First up, is there any value in understanding the structure of the network of people who are twittering with the #opened09 hashtag? Partly because of rate limiting on the Twitter API, last night I grabbed a sample of the most recent #opened09 hashtagged tweets, and then filtered them down to the most active twitterers over that period (people using the hashtag more than three times in the sample, I think it turned out to be). Then I pulled down their follower lists from the Twitter API, and constructed a graph of who followed who in that set. Here’s the Graphviz plot of that graph:

opened09 - follower relations between active twitterers

So what questions does this bring to mind? Well, off the top of my head:

– who is the most connected person in this graph? Does that tell us anything useful? Would we expect the event organiser to be the most connected?
– is there anyone in the network who isn’t very connected to other people? Why? Are they a different ‘sort’ of user? Are they new to the network?
– does the connectedness of people within the graph change over the course of the event? (I think that the Twitter API returns a list of followers in reverse chronological order; so we could approximate the growth by comparing the above graph with one that ignored the most recent 50(?!) followers of each person?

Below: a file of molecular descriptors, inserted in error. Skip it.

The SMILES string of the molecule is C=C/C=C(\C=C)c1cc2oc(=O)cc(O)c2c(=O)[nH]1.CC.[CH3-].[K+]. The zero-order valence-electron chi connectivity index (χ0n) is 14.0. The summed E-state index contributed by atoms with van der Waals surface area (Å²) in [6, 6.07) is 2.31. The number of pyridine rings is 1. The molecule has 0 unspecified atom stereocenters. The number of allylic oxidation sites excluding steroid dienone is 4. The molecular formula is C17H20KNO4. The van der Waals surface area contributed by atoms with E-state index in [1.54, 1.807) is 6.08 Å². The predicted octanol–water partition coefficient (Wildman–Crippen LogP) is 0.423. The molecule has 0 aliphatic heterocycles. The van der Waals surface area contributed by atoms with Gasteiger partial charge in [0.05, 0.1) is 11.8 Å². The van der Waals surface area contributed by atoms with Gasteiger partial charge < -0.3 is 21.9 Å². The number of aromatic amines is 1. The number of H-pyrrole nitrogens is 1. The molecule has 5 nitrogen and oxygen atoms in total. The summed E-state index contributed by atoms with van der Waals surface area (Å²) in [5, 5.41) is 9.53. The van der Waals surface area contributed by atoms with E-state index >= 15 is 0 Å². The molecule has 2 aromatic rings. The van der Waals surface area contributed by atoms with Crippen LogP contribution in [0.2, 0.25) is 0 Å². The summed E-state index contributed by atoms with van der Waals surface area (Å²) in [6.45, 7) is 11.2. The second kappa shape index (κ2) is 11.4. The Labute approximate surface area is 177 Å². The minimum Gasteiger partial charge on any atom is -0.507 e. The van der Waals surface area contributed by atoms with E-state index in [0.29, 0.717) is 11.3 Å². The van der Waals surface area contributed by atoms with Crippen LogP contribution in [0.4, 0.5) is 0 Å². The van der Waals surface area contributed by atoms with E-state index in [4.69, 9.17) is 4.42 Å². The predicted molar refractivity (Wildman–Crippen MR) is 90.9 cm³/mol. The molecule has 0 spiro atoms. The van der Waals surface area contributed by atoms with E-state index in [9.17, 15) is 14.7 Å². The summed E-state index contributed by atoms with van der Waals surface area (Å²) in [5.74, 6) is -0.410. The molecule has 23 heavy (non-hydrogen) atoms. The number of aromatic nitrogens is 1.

– are all Twitterers equal? Should we treat users who only ever use the hashtag as part of an RT differently when constructing this graph?
– is there any value in representing the number of followers each person has within the above graph? Or the number of people they follower? Or some function of the two? What about the number of times they used the hashtag in the sample period (or the number of times they RT the hashtag, or a function of the two) – should that be reflected too?

What’s the POINT of asking these questions? How about this – as individuals, can we identify members of the community who we don’t know? (IE is this sort of graph a good basis as a friend recommender? Would a big poster of this sort of graph be a good thing to post in the event coffee area? What would people look for in it if we did?)